Glaciers and azure lakes (and it’s not always sunny in the South Island)

We’ve been in the South Island for over a week now, and have had a grand total of 3 hot days… it’s not the glorious weather I had in mind when I reluctantly packed one pair of jeans for our 3-week road trip. However, for the most part, it really hasn’t mattered and we’ve managed to do some very cool things, sticking religiously to our “off the beaten path” guidebook. 

The first part of the week was spent in central and south-western mountainous regions with lakes of the strangest and most beautiful blue colour either of us had ever seen! It was something along the lines of a milky, opaque, rich, sky blue which faded to an incredible transparency at the shore. Photos can’t really do it justice but here are some examples:


The reason for this unusual colour is the rock flour which flows down with water from the glaciers atop the nearby mountains. The shore of lake Tekapo was lined with what looked and felt like clay when wet, and chalk when dry, which may explain the milky look of the water (looking at you, Geologist Dave for an explanation here!). The other beauty of nature to be found around these lakes are the lupin flowers. These are long, cylindrical flowers which look a little like lavender, and flower in all shades of blues, pinks, purples and creams. It’s an incredible sight, and made so unique by the rich colour palette as you look around. 


Lake number 2 was Pukaki. We had hoped to do a day’s walk just north of here at Mount Cook, but the weather did not allow for this. Feeling disappointed, we headed for a suggested rainy-day option and stumbled upon another unexpected and stunning sight; ice bergs floating on more pale, milky blue water, having separated themselves over time from the Tasman Glacier just a hundred or so metres away. The Glacier is, sadly, receding due to global warming, but “calving” (the separating of icebergs from their glacier) has always happened here. It means now that the glacier doesn’t replenish itself as quickly as it used to, and so has lost a great deal of its surface area. The icebergs themselves are magical, the ice so thick it seems blue, and most of them firmly attached to the depths of the lake. It’s the kind of view that makes you feel very small, and we took ourselves down to the shore of the lake via some rocks to get a closer look and wait for a little bit of ice to float towards us. 



Third and final lake was Wakatipu, the lake beside adventure-capital Queenstown. The landscape of this is town is unusual, as it’s surrounded by mountains which plunge directly into the water- but jaded as we were by the beauty of the previous lakes, this particular stretch of water was just a boring old grey-blue colour. The southwesterly, Antarctic wind was not our friend for these 3 days, but it didn’t stop us taking a fantastic and scenic tramp (‘walk’ in Kiwi-speak!) up Wye Creek: a waterfall-lined hill which seemed to be frequented only by locals (thanks again to our guidebook) overlooking the impressive skyline.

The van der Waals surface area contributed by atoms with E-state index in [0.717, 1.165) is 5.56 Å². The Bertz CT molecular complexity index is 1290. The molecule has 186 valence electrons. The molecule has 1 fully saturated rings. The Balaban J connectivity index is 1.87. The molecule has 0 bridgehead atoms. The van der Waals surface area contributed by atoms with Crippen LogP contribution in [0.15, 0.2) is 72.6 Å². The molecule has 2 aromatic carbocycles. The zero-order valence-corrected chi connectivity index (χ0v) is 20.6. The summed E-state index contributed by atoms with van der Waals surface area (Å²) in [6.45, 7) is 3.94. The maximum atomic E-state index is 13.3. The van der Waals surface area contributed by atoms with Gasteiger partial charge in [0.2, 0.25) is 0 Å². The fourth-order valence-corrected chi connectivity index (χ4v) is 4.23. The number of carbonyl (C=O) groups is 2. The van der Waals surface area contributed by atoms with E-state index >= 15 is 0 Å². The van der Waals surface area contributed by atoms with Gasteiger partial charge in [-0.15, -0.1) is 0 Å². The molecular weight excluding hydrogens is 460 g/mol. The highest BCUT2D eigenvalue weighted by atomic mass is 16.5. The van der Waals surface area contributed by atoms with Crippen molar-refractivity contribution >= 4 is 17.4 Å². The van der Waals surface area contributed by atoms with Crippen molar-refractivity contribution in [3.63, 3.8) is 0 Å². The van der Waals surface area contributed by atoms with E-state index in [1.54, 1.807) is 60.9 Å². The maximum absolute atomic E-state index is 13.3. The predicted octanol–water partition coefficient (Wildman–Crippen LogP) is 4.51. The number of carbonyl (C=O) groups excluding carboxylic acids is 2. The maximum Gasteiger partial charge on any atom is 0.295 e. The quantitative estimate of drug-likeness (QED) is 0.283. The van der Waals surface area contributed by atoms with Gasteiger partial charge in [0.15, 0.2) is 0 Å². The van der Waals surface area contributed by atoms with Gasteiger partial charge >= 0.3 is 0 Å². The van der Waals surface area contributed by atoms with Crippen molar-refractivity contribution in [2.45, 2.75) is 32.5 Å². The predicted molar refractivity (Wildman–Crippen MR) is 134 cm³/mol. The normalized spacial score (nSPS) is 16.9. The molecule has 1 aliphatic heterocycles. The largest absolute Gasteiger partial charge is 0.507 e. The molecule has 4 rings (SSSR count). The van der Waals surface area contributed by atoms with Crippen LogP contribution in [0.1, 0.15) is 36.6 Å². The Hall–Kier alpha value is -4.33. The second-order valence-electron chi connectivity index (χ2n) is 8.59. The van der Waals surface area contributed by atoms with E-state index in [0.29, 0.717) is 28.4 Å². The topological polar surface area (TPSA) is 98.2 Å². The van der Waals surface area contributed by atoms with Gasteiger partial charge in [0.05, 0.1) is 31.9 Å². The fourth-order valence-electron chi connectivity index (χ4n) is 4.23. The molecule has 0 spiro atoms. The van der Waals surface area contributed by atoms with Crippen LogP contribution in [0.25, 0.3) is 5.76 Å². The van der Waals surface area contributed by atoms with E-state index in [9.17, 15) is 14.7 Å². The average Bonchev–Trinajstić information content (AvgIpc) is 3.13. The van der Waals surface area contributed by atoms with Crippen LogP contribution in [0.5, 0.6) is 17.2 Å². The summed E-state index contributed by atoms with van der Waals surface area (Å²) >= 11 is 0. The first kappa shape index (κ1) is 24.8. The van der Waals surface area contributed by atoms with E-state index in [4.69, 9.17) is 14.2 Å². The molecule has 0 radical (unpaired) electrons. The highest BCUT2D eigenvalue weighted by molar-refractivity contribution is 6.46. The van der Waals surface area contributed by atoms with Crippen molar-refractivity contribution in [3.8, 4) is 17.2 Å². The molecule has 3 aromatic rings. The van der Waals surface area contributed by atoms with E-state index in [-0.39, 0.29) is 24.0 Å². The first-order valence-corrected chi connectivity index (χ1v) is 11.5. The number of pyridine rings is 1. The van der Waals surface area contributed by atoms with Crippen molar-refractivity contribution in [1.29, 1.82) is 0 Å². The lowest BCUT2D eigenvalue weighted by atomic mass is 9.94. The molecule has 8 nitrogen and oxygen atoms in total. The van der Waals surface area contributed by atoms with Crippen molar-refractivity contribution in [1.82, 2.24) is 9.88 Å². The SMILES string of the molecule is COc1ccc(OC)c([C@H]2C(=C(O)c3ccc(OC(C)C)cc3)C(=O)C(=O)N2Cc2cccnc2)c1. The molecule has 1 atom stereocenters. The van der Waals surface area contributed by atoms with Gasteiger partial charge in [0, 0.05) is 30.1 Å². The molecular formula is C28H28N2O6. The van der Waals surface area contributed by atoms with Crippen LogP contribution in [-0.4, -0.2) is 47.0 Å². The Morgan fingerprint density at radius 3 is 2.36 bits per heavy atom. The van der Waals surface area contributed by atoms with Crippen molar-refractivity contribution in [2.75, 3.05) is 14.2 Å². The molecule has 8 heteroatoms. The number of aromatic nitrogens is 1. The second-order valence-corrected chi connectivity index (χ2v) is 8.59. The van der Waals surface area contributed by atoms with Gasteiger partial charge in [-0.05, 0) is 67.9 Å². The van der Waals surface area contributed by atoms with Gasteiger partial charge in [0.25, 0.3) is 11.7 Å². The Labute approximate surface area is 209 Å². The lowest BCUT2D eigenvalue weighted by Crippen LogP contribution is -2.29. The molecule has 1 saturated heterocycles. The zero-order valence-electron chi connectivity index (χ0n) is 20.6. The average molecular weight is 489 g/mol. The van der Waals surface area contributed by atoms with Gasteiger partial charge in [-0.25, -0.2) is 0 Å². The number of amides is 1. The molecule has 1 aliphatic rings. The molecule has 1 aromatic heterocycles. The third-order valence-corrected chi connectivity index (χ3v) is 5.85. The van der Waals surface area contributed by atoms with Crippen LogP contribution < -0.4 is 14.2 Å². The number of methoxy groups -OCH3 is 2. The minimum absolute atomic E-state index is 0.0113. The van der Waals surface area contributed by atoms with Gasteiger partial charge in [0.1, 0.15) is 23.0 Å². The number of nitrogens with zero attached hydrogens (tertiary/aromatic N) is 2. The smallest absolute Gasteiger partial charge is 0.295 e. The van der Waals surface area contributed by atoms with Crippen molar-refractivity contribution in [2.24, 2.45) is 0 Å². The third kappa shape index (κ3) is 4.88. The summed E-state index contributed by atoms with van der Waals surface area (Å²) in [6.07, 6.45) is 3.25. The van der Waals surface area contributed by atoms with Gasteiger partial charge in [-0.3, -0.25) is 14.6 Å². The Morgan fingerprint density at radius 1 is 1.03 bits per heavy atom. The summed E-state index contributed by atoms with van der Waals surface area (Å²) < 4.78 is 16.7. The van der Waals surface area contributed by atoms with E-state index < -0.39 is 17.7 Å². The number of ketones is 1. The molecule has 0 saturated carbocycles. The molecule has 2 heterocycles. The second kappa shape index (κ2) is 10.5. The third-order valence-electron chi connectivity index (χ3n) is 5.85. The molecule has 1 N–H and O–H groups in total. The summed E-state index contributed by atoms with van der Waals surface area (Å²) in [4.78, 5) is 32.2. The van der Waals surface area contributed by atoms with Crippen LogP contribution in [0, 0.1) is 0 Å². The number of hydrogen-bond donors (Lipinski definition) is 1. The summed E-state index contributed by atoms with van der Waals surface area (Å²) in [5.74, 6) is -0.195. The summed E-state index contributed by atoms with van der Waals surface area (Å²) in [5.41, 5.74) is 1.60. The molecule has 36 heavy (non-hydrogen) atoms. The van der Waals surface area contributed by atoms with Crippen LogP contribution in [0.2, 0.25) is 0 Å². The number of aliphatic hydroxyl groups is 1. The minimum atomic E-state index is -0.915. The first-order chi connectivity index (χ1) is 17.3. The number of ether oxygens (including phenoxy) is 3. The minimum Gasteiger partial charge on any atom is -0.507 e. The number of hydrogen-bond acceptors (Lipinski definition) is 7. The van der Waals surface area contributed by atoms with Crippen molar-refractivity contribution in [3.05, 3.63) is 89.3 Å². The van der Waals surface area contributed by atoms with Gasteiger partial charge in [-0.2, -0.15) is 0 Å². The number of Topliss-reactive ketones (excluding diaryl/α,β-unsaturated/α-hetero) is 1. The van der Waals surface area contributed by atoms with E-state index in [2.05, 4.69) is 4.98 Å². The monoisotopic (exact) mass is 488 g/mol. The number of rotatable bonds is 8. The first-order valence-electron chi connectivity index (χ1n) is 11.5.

Now for a little restaurant recommendation! That evening was Adrien’s “birthday” (booked far in advance), and we took a gondola up to the top of the mountain behind the town to the famous Skyline restaurant. After realising how popular it was, I was fearing an abundance of selfie sticks and bus loads of tourists, (and I wasn’t far off) but this turned out to be a great example of a positive tourist trap! The meal was a buffet of extensive and delicious choice, and we had a great seat by the window, watching the dramatic sheets of rain fall over the town. I would strongly recommend this as a Queenstown experience as it was a really lovely evening to get a little dressed up and enjoy a very special view! It was also pretty good value, and we definitely got more for the cost than we expected, even after paying extra for a window seat (a must in order to really make the most of the experience).


So there ends the tour of the southern lakes! The colour of the first two have truly spoilt me for life, I really couldn’t believe their beauty. Queenstown was a good place to spend 3 nights, particularly as the weather wasn’t great and it allowed us to have our restaurant experience, a trip to the cinema, and other cold-day city pursuits (rather than freezing in a chilly campsite in the middle of nowhere), but it wasn’t actually as interesting as I was expecting. It’s really the place to go for skydiving, bungy jumping, jet-boating and other adventurous activities and if those don’t interest you, then two nights is definitely enough. Just the time to tramp up the obscure Wye Creek and eat at the crowd-pleasing Skyline restaurant and in my opinion you’ll have done the best of Q-town!

3 thoughts on “Glaciers and azure lakes (and it’s not always sunny in the South Island)

Add yours

  1. trop beau, je veux bien un diamant comme celui d’Ailsa!!!
    Bonne année à tous les deux, vos tasses vous attendent

    Like

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